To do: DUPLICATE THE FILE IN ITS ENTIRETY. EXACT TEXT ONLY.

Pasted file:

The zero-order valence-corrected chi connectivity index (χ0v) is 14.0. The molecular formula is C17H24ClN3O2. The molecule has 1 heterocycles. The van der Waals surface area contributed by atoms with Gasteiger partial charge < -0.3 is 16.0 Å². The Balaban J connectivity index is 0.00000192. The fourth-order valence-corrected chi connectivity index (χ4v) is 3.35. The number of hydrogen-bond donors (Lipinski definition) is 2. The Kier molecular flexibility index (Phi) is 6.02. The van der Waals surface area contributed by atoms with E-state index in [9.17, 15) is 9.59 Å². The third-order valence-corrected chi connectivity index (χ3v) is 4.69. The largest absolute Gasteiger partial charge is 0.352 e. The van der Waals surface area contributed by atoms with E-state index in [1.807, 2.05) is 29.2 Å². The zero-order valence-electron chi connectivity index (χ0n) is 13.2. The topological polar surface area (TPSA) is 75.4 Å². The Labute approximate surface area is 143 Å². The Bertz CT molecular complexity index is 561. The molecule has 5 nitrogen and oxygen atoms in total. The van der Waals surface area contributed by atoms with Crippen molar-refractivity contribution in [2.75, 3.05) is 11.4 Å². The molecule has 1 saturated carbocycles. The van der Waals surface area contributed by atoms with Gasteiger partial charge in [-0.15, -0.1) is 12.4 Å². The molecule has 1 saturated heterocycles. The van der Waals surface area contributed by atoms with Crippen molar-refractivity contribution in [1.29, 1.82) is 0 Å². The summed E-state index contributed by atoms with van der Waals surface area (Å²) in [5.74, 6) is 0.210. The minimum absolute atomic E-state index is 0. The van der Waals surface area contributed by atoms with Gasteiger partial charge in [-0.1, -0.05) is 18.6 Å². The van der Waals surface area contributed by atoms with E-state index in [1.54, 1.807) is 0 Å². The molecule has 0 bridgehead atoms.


The zero-order valence-corrected chi connectivity index (χ0v) is 14.0. The molecular formula is C17H24ClN3O2. The molecule has 1 heterocycles. The van der Waals surface area contributed by atoms with Gasteiger partial charge < -0.3 is 16.0 Å². The Balaban J connectivity index is 0.00000192. The fourth-order valence-corrected chi connectivity index (χ4v) is 3.35. The number of hydrogen-bond donors (Lipinski definition) is 2. The Kier molecular flexibility index (Phi) is 6.02. The van der Waals surface area contributed by atoms with E-state index in [9.17, 15) is 9.59 Å². The third-order valence-corrected chi connectivity index (χ3v) is 4.69. The largest absolute Gasteiger partial charge is 0.352 e. The van der Waals surface area contributed by atoms with E-state index in [1.807, 2.05) is 29.2 Å². The zero-order valence-electron chi connectivity index (χ0n) is 13.2. The topological polar surface area (TPSA) is 75.4 Å². The Labute approximate surface area is 143 Å². The Bertz CT molecular complexity index is 561. The molecule has 5 nitrogen and oxygen atoms in total. The van der Waals surface area contributed by atoms with Crippen molar-refractivity contribution in [2.75, 3.05) is 11.4 Å². The molecule has 1 saturated carbocycles. The van der Waals surface area contributed by atoms with Gasteiger partial charge in [-0.15, -0.1) is 12.4 Å². The molecule has 1 saturated heterocycles. The van der Waals surface area contributed by atoms with Crippen molar-refractivity contribution in [1.29, 1.82) is 0 Å². The summed E-state index contributed by atoms with van der Waals surface area (Å²) in [5.74, 6) is 0.210. The minimum absolute atomic E-state index is 0. The van der Waals surface area contributed by atoms with Gasteiger partial charge in [-0.1, -0.05) is 18.6 Å². The van der Waals surface area contributed by atoms with E-state index in [1.54, 1.807) is 0 Å². The molecule has 0 bridgehead atoms.